July 28, 2014
Space Technology Aids Water Power
Posted on Apr 26, 2014
By Paul Brown, Climate News Network
This piece first appeared at Climate News Network.
LONDON—Space technology is to be used to help engineers make the most of humanity’s oldest form of renewable energy production, water power.
There is vast potential for run-of-the-river hydropower schemes that use the natural flow of water to produce power without large-scale works. There are many thousand former mill sites around the world where the water power is still there but no longer utilised.
Many schemes are in operation – for example Queen Elizabeth II supports a turbine in the River Thames that powers her home, Windsor Castle – but many viable smaller-scale schemes have not been implemented.
The problem is that on-the-ground surveys, and in some countries complex planning rules, make investigating sites so expensive that it deters small-scale investors. Now a system has been developed using satellites and aircraft to measure the volume and fall of water and to decide whether schemes are viable without having to deal with bureaucracy.
Square, Site wide
Micro-hydropower is a technology that could be used anywhere in the world. Run-of-the-river technology is already well established, with hundreds of schemes, some of them very large, but it has far great potential. It is particularly useful in hilly areas away from national grids, or for local communities to provide their own green power.
The expertise of the University of Leicester in geographical information systems (GIS) is key to cutting the costs. Andy Baxter, managing director of HEH, said: “Currently, to determine the viability of a stretch of river or stream for micro-hydropower, the process is expensive and complex.
“At present there’s a significant fee to pay to determine whether a particular stretch of river will yield hydropower – and this is before socio-economic factors and due processes such as planning applications are taken into account.”
Mr Baxter, who lives and works amongst the industrial heritage of the Lancashire mill towns in northern England, which used water power for centuries to make cloth for export, said: “Historically industry in this area was powered by the local rivers and streams – after all, the cotton industry grew up in Lancashire because of water power, but the hydropower industry seems not to exploit stretches of river where there is obvious potential. The industry has gone, but the power has not. The potential for locally based power solutions remains.”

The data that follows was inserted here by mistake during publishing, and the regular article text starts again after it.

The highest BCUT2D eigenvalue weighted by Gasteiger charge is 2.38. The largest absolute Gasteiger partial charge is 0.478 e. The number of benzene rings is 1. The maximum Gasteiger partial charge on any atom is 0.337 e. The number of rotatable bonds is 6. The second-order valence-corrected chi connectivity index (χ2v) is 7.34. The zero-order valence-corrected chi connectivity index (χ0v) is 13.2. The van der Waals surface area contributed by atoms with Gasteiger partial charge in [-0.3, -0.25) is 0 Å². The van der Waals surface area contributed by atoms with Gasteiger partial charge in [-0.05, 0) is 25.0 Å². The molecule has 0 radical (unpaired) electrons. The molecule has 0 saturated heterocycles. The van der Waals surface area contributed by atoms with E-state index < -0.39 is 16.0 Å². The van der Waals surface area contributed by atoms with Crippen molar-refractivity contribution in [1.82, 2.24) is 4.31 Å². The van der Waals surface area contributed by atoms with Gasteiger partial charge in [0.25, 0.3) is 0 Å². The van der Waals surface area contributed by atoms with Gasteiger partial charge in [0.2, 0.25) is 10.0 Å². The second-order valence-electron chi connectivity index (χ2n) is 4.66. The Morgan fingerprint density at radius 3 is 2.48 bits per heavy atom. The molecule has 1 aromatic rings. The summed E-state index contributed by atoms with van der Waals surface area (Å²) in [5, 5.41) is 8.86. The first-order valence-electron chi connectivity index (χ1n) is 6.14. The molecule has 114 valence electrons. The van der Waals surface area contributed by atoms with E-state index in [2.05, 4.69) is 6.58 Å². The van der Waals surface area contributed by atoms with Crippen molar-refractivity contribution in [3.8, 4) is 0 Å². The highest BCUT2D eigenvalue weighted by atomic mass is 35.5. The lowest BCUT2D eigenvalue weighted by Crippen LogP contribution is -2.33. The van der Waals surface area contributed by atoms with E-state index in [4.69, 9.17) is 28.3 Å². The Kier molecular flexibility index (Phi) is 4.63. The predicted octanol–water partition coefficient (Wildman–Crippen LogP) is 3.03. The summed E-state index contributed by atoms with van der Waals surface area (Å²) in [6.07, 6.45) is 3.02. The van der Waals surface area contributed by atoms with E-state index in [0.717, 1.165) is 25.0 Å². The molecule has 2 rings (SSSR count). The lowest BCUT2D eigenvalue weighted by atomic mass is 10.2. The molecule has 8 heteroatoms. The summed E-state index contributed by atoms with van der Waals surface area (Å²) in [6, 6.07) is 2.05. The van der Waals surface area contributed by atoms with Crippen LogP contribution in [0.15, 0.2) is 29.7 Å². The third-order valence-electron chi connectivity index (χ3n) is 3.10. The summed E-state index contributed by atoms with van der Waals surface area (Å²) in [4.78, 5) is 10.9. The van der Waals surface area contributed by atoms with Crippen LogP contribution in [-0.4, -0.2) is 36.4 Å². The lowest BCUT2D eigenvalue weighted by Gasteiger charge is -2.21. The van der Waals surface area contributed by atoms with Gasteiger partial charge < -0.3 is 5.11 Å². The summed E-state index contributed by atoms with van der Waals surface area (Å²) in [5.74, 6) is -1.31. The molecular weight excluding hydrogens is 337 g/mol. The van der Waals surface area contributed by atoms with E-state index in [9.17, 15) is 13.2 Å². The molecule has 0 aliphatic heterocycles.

The University uses images from satellites and aircraft to get a picture of the ground to measure whether the fall in the terrain and the volume of water will provide enough power output to justify a run-of-the-river turbine. As many as two dozen data sets will be put together on each site to get an accurate picture.
A thousand sites
So far in England, where there are more than a thousand disused mill sites where this technology could be used, progress has been slow, but the research team believe they can change this. Mr Baxter said: “We hope that the widespread proliferation of run-of-the-river micro-hydropower will help towards a stable, green, constant and predictable supply of power in the next few years.”
There have been warnings from electricity industry regulators that lack of investment in new power plants is leading to the danger of power cuts in England through lack of supply.
But Dr Kevin Tansey, who is leading the research team from the University’s department of geography, says it is not just England’s power problems he is interested in. It is the international dimension of helping the world defeat climate change that is most important.
“The current and growing concerns of climate and energy make this project of interest both nationally and internationally”, he says. “The University of Leicester’s involvement with commercial organisations to develop tools that are applicable at the local scale and globally is exciting and timely.”
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